C is for commit. Commit your trust to the Holy One, and do what is right and good; so you will live in happiness and security.
D is for delight. Delight in God, and God will satisfy the deepest longings of your heart and soul.
E is for expect. Expect God to act, if you will trust Him completely.
F is for for. For She will set things right and work out her justice as surely as the sun will rise in the morning.
D is for delight. Delight in the Lord. We all have much to be delighted about, as we have shared here this morning. We take delight in life. But how many of us take delight in our God? That isn’t a term usually applied to our spiritual lives. It doesn’t seem like an appropriate attitude. The Bible says in many places that we should “fear the Lord” – which really means that we should have awe and respect and reverence for God. But delight?
But Psalm 37 assures us that God is a God of justice. Long-term justice. Eternal justice. Wrongdoers will ultimately pay for how they have used and harmed others. The meek and the righteous will ultimately be blessed. This is God’s wisdom. We may go through periods where
this doesn’t seem to be happening (like today). But be patient; long-term patient. And trust. Delight in what God is doing; what God will do.
One of the reasons God sometimes seems slow to act is because God is patient and forgiving. This is good news – especially when we are among those who use and harm others! We may do so unknowingly. We may do so knowingly, but not care, because doing what is right can be costly, and inconvenient, and dangerous. So delight in God because God is patient with us.
And delight in God because, as the reading from Proverbs says, God’s wisdom is the basis on which the world was created – the pattern. This passage from Proverbs suggests that God’s wisdom is like a partner that God created as the first act of creation -- to help with the rest of the work. That personified wisdom-partner is known by the Greek word for wisdom: Sophia, and interestingly is feminine! Lady Wisdom. God delights in that wisdom personified. And that wisdom-partner delights in us – humankind.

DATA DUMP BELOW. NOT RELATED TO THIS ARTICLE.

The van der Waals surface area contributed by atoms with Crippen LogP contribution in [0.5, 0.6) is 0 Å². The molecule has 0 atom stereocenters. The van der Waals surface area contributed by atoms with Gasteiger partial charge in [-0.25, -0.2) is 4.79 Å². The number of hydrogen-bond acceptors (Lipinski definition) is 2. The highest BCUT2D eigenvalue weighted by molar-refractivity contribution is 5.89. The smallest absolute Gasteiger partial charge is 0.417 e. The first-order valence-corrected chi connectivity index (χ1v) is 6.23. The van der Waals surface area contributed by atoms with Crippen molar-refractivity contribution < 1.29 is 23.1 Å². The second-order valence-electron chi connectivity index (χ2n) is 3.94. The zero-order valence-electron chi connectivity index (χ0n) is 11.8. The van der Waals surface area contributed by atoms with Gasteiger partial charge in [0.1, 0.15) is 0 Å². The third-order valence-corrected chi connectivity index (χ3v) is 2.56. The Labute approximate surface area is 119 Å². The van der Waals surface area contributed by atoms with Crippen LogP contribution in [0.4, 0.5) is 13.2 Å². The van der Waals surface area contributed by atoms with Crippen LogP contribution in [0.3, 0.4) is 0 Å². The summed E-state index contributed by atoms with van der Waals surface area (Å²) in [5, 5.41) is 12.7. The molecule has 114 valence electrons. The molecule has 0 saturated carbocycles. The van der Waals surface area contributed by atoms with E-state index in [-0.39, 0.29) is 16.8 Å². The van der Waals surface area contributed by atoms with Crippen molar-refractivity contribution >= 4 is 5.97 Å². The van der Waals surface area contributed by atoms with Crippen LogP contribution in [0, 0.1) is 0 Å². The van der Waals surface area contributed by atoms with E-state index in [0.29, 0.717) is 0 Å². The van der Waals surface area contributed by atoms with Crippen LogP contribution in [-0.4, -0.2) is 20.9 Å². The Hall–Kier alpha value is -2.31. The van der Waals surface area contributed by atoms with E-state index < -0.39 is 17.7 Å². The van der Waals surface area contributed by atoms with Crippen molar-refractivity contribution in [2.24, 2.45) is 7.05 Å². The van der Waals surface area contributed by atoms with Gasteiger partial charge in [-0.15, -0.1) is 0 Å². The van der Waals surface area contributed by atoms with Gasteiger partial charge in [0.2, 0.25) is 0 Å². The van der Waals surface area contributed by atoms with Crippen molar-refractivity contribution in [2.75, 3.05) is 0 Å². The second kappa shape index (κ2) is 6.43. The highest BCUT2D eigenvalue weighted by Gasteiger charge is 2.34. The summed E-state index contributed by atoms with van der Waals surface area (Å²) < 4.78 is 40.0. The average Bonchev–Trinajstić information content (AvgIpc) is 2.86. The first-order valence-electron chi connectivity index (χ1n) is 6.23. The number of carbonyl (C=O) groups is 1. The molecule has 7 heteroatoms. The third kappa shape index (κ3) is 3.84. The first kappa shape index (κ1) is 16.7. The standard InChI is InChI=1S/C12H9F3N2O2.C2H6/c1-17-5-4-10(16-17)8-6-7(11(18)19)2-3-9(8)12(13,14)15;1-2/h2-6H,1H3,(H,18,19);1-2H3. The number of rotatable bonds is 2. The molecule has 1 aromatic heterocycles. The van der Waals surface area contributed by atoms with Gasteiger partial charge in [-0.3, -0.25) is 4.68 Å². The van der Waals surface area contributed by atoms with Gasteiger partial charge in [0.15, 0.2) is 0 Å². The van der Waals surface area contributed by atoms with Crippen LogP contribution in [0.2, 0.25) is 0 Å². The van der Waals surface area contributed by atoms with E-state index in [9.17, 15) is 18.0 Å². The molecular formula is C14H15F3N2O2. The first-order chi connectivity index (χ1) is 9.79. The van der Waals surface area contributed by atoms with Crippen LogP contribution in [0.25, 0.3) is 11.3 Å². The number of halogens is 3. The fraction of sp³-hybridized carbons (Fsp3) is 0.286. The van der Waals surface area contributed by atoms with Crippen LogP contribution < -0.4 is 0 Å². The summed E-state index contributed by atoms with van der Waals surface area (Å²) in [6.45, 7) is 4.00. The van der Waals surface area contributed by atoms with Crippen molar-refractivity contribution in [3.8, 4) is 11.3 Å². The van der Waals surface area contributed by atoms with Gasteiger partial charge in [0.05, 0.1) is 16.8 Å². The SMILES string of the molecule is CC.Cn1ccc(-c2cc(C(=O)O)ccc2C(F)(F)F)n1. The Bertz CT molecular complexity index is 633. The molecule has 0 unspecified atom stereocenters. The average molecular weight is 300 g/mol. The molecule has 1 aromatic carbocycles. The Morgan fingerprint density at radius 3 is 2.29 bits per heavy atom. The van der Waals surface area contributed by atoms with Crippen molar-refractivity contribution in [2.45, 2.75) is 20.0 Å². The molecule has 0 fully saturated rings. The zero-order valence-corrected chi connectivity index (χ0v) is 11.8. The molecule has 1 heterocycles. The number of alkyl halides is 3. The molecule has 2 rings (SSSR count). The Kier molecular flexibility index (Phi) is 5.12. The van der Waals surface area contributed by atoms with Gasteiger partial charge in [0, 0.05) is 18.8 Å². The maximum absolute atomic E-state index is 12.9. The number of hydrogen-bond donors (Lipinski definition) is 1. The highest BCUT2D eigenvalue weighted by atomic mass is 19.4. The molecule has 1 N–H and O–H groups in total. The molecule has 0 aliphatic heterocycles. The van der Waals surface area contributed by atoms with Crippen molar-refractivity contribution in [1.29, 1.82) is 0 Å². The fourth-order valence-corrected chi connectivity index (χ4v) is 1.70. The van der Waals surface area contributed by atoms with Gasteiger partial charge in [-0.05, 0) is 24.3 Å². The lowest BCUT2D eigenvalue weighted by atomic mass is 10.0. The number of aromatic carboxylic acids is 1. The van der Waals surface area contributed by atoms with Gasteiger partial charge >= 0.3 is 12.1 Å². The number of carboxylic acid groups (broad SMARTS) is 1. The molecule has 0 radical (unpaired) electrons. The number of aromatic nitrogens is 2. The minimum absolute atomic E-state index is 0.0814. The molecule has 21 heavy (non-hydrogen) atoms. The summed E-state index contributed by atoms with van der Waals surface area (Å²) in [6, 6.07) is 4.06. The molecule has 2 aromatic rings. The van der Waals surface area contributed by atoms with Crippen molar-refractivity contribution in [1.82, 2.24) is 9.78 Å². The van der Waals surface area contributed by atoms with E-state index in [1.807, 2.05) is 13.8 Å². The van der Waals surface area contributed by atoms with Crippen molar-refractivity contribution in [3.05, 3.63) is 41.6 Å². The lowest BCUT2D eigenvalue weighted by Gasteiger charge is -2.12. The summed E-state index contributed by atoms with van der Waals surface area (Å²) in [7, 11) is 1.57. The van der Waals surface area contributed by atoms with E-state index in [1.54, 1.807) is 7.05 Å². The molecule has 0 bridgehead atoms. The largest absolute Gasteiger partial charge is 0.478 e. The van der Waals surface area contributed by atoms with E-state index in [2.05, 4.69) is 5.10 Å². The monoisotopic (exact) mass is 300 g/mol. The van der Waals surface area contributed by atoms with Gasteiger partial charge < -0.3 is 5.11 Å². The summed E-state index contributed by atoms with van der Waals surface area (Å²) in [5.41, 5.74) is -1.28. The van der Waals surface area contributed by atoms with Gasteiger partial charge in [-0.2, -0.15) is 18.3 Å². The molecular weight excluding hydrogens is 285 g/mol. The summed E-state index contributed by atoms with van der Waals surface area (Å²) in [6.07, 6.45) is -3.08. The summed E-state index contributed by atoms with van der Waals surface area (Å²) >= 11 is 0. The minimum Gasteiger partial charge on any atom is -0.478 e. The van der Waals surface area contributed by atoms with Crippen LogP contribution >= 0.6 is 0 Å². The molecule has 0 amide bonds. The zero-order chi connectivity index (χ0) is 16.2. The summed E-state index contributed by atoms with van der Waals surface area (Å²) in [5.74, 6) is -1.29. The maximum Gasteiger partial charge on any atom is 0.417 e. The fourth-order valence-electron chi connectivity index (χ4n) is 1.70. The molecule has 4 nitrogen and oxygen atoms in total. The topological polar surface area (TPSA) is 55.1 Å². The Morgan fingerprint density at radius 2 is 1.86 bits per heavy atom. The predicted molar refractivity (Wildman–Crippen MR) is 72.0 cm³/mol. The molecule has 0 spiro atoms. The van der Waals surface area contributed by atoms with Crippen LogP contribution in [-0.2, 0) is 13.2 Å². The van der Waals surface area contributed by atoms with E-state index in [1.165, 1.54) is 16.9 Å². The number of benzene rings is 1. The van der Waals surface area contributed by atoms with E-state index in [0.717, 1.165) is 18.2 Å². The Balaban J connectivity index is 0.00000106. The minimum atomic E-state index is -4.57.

This is another pleasant surprise – that the Holy One and God’s Sophia – Lady Wisdom – would delight in us. So many times we hear religious preachers shouting that God is angry with humans – watching carefully for any wrongdoing (usually selectively defined by the preacher), and waiting to inflict punishment on us for our misdeeds – both now and into eternity. Or God is only pleased with a “chosen few” (again defined by the preacher), while the other nonbelievers are rejected and condemned. What a refreshing starting point for our relationship with God – to believe that we are a delight to Him and Her. We all tend to have our non-delightful moments in our relationship with God and other delightful human beings, and we need to work on that. But the basic starting point of our spiritual life is God’s steadfast love, not God’s anger. As another psalm – Psalm 30 – puts it: “God’s anger is but for a moment; God’s favor is for a lifetime.” (Psalm 30:5)
So let us delight in our relationship with our God – putting our trust in God’s wisdom and faithfulness. Let us delight in one another, and all the neighbors we have in this world. And let us delight in this church – this sandbox – as we begin our life together, and as we feast together at the welcome table.
Robert J. von Trebra